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Two screens and 7-day battery life? The Geak Watch 2 gets lots of funding

The Geak Watch 2 may be the answer to all your prayers for an attractive, long-lasting smartwatch. Shanda, one of China’s leading online gaming and ebook companies is the mastermind behind the project, which launched on crowd-funding site Pozible during the last week of October.

Updated on 12-08-2014 by Malarie Gokey: Added news that the Geak Watch 2 is the most-funded campaign on Pozible.

The smartwatch promises up to 7 days of battery life, boasts two different screens, and aims to do everything from track your heart rate to control your TV. The Geak Watch 2 makes many bold claims, and if the watch works as advertised, it could be the ultimate smartwatch. It seems like many people from around the world agree that this device has potential, as the Geak Watch 2 became the most-funded Pozible campaign ever. The device surpassed $620,000 and 1,200 backers with three days left in its campaign. Backers from the UK, US, Australia, Singapore, and many other countries contributed to the Chinese project.

“It’s been so exciting to see pledges coming in not only from China, but from supporters all over the world,” Peng Xu, the CEO of Geak Watch said in a statement. “We can’t wait to get the units ready and shipped to GEAK fans everywhere.”

Related: Read our LG G Watch R review

Geak Watch 2 prototypes

The first thing you’ll notice about the Geak Watch 2 is its perfectly round face, 24mm genuine leather strap, and metal casing. Like the LG G Watch R, the Geak Watch 2 features a perfectly round 1.36-inch screen with a 320 x 320 pixel resolution, as well as a pixel density of 254 pixels-per-inch (ppi). The main difference here is the Geak Watch 2’s screen is transflective, meaning that it transitions from full-color LCD to E-Ink screen when you’re not using it, or you encounter lighting conditions that would render the LCD screen unreadable. The screen itself is made from Dragontail Glass from Japan, which Shanda says protects against scratches and hard impacts. It’s also nano-coated to limit fingerprint marks and glare.

As such, Shanda says the screen is not only durable and readable in any light, but also a great preserver of energy. It’s a pretty tall order for a smartwatch display, but if the Geak watch 2 can pul it off, it will solve one of the main problems that keep smartwatch manufacturers up late at night. So far, manufacturers have had to choose between a colorful, HD screen that’s impossible to see in full sunlight — not to mention a huge vampire that sucks battery life, or a black and white E-Ink screen that’s boring to look at, but easy to read and long-lasting.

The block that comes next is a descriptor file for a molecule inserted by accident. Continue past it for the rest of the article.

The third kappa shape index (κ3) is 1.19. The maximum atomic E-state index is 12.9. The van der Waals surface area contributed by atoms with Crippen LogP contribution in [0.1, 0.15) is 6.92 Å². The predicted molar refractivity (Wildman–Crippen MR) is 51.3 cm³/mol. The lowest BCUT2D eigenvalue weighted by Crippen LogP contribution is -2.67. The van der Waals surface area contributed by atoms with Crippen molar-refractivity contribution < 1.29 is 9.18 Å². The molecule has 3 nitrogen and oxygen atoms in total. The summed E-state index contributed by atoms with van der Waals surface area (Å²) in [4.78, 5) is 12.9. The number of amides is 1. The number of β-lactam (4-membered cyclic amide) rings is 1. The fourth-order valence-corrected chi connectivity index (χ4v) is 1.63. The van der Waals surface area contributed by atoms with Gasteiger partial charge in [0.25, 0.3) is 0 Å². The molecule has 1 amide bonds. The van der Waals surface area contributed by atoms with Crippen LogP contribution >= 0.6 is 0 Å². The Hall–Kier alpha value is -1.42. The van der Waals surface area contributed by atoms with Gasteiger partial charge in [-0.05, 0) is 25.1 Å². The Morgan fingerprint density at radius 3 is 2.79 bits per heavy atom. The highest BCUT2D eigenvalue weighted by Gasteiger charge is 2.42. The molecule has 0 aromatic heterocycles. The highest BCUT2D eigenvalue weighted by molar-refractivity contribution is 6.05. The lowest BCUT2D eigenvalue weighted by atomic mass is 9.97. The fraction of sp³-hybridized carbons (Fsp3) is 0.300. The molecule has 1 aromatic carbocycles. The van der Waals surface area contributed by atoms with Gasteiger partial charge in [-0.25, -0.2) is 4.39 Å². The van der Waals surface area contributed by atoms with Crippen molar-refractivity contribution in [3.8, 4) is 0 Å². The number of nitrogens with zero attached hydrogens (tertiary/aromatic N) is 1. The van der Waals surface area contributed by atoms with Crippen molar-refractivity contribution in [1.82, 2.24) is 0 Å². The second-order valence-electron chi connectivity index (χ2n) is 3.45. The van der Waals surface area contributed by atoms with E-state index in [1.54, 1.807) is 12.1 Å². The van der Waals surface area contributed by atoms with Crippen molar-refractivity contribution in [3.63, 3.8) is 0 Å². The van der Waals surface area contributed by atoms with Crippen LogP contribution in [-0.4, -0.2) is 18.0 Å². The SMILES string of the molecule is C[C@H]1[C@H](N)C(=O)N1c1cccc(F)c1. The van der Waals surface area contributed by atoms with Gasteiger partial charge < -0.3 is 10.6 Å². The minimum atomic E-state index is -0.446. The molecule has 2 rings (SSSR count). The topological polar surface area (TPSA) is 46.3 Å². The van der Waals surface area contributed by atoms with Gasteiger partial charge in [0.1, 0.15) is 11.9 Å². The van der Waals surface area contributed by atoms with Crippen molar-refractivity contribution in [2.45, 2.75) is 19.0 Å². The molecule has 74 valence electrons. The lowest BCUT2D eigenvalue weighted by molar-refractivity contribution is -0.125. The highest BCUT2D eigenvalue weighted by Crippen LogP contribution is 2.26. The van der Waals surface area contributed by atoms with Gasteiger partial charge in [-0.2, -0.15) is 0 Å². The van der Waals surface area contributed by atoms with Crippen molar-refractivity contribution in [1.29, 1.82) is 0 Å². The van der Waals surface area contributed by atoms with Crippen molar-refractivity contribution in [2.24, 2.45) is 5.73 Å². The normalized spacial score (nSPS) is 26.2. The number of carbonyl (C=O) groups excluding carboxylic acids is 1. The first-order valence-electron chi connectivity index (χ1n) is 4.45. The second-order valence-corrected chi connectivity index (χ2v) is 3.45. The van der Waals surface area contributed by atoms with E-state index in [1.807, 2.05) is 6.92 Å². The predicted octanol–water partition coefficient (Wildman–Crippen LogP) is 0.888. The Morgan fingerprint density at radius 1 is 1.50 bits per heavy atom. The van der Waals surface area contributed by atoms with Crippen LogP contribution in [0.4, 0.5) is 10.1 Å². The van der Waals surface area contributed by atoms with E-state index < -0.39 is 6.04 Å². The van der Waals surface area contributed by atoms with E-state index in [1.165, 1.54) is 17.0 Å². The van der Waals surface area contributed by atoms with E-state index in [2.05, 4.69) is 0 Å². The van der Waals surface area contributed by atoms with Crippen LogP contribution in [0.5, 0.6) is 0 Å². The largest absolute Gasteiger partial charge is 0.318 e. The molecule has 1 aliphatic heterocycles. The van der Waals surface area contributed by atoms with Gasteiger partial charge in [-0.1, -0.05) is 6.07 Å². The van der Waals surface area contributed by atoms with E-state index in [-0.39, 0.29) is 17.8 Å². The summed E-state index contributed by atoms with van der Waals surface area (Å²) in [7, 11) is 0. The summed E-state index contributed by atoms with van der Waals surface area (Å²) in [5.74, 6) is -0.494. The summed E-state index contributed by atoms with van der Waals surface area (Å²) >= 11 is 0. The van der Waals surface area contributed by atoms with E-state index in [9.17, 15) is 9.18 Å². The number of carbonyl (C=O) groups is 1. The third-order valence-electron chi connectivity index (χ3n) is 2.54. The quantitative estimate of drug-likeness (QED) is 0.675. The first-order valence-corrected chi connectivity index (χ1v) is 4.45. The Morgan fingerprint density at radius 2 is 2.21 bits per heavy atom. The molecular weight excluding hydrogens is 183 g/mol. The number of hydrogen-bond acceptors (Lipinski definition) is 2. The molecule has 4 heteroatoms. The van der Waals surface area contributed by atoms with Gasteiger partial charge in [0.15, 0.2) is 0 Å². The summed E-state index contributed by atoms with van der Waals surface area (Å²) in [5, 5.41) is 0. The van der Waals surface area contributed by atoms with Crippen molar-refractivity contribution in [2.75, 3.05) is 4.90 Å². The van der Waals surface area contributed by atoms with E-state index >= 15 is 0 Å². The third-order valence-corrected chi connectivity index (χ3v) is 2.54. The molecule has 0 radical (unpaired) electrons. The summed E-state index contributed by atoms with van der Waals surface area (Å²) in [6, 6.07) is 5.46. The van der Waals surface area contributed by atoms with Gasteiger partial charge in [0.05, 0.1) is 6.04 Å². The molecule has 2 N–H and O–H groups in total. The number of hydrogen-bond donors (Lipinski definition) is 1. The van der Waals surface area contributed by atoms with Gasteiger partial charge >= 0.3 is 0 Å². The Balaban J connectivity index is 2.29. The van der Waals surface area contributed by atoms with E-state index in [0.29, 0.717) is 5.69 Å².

Related: Six of the best smartwatches from IFA

Geak Watch 2 E-Ink

Thanks to the reactive display and other features that aim to preserve battery life, the Geak Watch 2 can supposedly last up to 7 days on one charge. At the very worst, Shanda says it will last through three to four days of use. Seeing as most smartwatches last a day at best, even three days would be a big improvement. The Geak Watch 2 charges with a small, magnetic cradle.

Another odd and interesting thing about the Geak Watch 2 is that it runs a custom version of Android 4.3 instead of Android Wear or some other homegrown OS. The watch can work without your smartphone, but supports iOS and Android 4.4 devices. If you want to connect the Geak watch 2 to your phone or another device, you can set up the connection via Bluetooth or Wi-Fi . This supposedly allows you to use the Geak Watch 2 as a remote control for your TV, stereos, and other smart appliances that have Wi-Fi or Bluetooth onboard. The Geak Watch 2 also performs standard tasks like push notifications for calls, texts, emails, etc. and tracks your heart rate, counts steps, and other fitness metrics.

Of course, The Geak Watch 2 is just a crowdfunding project right now, so you’ll have to wait and see if Shanda can deliver on all its promises. Currently, the watch is in trial production and testing, but it should ship in January 2015, according to the company’s time table. You can pre-order one on the crowd-funding page for $360.